Simply put, the U.S Government created Silicon Valley. During the Cold War era, the U.S government ran an unprecedented program of funding scientific research and technological development. Universities, labs, private contractors were all major recipients of funding which laid the foundation for our modern high-tech economy. Specifically, military expenditures provided the economic impetus to sustain twenty, thirty year-long development timelines that culminated into commercially viable technologies. This mode of development is not just a historical artifact. It continues today, as also illustrated by NSCAI’s recommendations. In its October 2020 recommendations report, NSCAI made it explicit. Referencing the alliance between government, academic and industry, it urged, “To support the level of AI research, development and application that will underpin future U.S. technological leadership, the government must take action to strengthen the alliance by exploring new mechanisms to support research and enable partnerships with industry.” Furthermore, “To move as fast as U.S. competitors and maintain the defense advantage, [the Department of Defense] must have a means to support promising AI projects beyond early-stage research and development even when planned program funding is not yet in place.”
One of the premiere technology arms of the state is DARPA (Defense Advanced Research Projects Agency), the research division of the Department of Defense. Over the decades, it has spearheaded the development of technologies like micro-electronics, satellites, radars, drones, military weapon systems, military vehicles, supercomputing, the internet, self-driving cars, among many others. It is also a major source of funding for top computer science programs at universities like Stanford. NASA has also been a formative entity in the construction of the modern technological state, with innovations in rocketry, satellite systems and aerospace components that built the private U.S space industry.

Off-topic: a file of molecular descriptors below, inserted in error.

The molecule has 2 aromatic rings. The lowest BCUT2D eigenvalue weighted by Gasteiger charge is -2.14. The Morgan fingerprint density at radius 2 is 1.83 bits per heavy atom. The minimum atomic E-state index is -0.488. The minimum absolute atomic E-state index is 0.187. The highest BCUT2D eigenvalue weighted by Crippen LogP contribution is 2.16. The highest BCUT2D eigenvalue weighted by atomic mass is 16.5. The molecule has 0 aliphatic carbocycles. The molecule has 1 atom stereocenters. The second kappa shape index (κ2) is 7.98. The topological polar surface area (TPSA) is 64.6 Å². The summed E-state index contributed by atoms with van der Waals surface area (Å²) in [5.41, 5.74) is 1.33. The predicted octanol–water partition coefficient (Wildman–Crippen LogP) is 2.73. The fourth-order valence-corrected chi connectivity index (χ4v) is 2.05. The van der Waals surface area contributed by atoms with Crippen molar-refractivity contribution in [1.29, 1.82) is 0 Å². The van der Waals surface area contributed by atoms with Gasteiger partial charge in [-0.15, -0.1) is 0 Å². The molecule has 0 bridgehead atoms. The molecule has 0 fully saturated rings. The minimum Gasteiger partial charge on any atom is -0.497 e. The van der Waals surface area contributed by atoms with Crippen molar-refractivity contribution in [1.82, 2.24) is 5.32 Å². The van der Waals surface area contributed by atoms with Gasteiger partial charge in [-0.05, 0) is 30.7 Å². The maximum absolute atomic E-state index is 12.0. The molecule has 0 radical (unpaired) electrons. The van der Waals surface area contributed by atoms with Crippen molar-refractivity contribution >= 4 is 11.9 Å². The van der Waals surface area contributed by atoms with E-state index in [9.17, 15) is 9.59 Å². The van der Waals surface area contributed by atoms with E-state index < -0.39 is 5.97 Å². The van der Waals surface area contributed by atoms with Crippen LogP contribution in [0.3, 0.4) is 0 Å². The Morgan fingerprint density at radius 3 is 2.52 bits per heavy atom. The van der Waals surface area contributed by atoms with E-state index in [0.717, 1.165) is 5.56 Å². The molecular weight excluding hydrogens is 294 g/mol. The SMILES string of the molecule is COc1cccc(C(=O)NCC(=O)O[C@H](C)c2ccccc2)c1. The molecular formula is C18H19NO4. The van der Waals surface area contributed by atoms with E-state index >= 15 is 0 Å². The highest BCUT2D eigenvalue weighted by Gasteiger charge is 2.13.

Although we are immersed in examples of outputs from public investments, perhaps there is no better illustration of how fundamental the state has been to the technological enterprise than the singular product that ostensibly exemplifies Silicon Valley’s modern triumph: Apple iPhone. Apple’s Jan 2007 launch press briefing proudly declared, “Apple today introduced iPhone, combining three products — a revolutionary mobile phone, a widescreen iPod with touch controls, and a breakthrough Internet communications device with desktop-class email, web browsing, searching and maps — into one small and lightweight handheld device. iPhone introduces an entirely new user interface based on a large multi-touch display and pioneering new software, letting users control iPhone with just their fingers. iPhone also ushers in an era of software power and sophistication never before seen in a mobile device, which completely redefines what users can do on their mobile phones.”
In The Entrepreneurial State, University College London professor of economics Mariana Mazzucato provides a comprehensive deconstruction of the iPhone, and the state origins of the technologies required to make the product possible. She notes that “nearly every state-of-the-art technology found in the iPod, iPhone and iPad is an often overlooked and ignored achievement of the research efforts and funding support of the government and military.” Beginning the analysis of Apple’s journey even before the iOS product line, she notes that there were three main sources of state support; namely, “Direct equity investment during the early stages of venture creation and growth,” “access to technologies that resulted from major government research programs, military initiatives, public procurement contracts, or that were developed by public research institutions, all backed by state or federal dollars,” and the “creation of tax, trade or technology policies that supported US companies such as Apple that allowed them to sustain their innovation efforts during times when national and/or global challenges hindered US companies from staying ahead, or caused them to fall behind in the race for capturing world markets.”